Prevention of Systemic Mycoses by Reducing Exposure to Fungal Pathogens in Hospitalized and Ambulatory Neutropenic Patients
Purpose/Objectives: To describe sources of fungal contamination that can incite invasive mycoses in hospitalized and ambulatory neutropenic patients and to discuss approaches to reduce exposure to pathogens.
Data Sources: Published articles, books, and brochures.
Data Synthesis: Modifications of patient environments and lifestyles include hand hygiene for patients and healthcare workers, air filtration in hospitals, and reduction in exposure to plants, soil, standing water, and dusty environments. The effectiveness of dietary restrictions is controversial, although avoidance of pepper is recommended. These restrictions should be implemented prior to, during, and following neutropenia.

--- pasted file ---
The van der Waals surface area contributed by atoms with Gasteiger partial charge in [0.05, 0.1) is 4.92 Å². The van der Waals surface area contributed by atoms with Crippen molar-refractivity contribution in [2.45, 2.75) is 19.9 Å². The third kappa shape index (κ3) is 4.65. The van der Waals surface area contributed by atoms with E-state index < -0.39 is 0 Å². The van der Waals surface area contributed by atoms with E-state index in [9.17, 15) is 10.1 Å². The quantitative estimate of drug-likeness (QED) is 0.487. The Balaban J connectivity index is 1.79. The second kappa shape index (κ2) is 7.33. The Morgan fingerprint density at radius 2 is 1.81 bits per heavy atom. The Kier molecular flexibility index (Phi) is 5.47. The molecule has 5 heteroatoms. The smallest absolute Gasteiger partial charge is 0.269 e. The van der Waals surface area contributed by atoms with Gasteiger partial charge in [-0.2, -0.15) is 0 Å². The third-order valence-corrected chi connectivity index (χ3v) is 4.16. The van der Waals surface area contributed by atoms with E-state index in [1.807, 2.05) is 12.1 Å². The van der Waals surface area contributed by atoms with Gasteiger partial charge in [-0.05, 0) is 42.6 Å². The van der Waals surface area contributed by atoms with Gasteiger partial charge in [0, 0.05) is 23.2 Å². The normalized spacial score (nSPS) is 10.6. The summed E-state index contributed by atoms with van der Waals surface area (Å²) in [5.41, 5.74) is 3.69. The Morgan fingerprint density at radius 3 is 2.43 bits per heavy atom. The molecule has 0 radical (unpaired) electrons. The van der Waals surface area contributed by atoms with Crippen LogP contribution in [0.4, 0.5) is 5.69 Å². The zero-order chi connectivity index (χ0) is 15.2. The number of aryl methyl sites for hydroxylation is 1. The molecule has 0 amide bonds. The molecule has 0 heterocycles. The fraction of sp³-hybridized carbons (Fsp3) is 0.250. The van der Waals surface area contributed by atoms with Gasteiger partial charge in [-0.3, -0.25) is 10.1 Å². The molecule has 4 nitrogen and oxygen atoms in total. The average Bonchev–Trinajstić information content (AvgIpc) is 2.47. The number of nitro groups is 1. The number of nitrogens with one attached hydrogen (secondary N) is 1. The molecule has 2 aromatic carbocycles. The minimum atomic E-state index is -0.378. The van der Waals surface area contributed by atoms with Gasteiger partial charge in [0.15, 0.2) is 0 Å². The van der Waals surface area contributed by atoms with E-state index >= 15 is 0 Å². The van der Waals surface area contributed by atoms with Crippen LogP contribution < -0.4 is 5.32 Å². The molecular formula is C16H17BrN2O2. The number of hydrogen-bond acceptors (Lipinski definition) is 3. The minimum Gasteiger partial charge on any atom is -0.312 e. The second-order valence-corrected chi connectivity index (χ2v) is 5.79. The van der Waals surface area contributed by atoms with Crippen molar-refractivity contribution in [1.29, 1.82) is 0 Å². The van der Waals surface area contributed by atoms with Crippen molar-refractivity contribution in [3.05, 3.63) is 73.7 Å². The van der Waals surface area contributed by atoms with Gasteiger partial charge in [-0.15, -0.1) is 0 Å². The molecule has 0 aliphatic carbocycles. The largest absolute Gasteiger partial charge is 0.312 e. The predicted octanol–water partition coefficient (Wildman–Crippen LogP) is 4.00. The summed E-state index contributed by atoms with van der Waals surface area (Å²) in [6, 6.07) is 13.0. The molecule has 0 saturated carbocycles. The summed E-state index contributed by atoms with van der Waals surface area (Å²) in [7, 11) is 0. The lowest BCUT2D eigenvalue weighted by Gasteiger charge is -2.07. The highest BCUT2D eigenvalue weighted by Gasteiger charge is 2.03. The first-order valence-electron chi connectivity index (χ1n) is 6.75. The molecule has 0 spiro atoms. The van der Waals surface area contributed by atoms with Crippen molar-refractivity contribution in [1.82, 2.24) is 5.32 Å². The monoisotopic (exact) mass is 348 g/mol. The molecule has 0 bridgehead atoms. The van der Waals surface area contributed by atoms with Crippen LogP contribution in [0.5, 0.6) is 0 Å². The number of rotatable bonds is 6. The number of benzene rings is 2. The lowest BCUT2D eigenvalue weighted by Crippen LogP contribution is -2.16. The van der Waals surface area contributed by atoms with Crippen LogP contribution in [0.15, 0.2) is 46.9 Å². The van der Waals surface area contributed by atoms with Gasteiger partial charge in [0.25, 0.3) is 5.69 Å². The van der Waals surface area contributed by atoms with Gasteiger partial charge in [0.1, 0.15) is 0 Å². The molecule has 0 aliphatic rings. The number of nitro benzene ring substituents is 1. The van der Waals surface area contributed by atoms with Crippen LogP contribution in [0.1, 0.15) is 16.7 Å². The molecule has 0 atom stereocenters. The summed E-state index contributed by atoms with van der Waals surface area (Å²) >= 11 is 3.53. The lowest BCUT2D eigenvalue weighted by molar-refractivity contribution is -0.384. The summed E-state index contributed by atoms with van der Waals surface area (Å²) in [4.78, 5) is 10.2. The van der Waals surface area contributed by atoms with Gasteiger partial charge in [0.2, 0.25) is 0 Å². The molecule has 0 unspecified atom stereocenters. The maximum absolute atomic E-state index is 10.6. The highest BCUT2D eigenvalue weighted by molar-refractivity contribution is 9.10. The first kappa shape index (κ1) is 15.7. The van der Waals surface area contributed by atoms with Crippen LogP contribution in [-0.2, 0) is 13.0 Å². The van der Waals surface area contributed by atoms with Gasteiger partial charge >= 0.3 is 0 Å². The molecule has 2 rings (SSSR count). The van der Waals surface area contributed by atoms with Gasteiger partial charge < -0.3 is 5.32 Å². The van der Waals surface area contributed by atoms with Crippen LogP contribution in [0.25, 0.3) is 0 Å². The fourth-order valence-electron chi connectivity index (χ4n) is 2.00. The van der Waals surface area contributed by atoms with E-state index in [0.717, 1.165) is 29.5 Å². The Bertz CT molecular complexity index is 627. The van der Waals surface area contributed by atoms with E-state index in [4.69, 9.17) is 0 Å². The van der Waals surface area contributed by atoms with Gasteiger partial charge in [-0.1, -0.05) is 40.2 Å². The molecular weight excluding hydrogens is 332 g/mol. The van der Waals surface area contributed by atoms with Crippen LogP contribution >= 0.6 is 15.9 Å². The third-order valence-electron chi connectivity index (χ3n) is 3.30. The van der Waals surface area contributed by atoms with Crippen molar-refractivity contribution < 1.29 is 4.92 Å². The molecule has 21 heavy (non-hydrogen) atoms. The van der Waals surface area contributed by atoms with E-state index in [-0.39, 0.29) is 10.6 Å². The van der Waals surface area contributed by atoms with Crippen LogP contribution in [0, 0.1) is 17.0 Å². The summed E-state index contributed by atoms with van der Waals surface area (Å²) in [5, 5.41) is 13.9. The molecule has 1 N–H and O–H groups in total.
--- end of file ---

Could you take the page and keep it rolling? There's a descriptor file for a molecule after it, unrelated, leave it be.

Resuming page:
Conclusions: Mycoses can be hospital or community acquired; however, although guidelines for environmental and lifestyle modifications are well documented for the institutional setting, they are more limited for ambulatory patients.
Implications for Nursing: Nurses have a key role in the early identification of outbreaks of fungal infections, evaluation of hospital and home environments for sources of pathogens, education of patients on preventive measures, and research on neutropenic diets and improved technology to reduce exposure to fungal pathogens.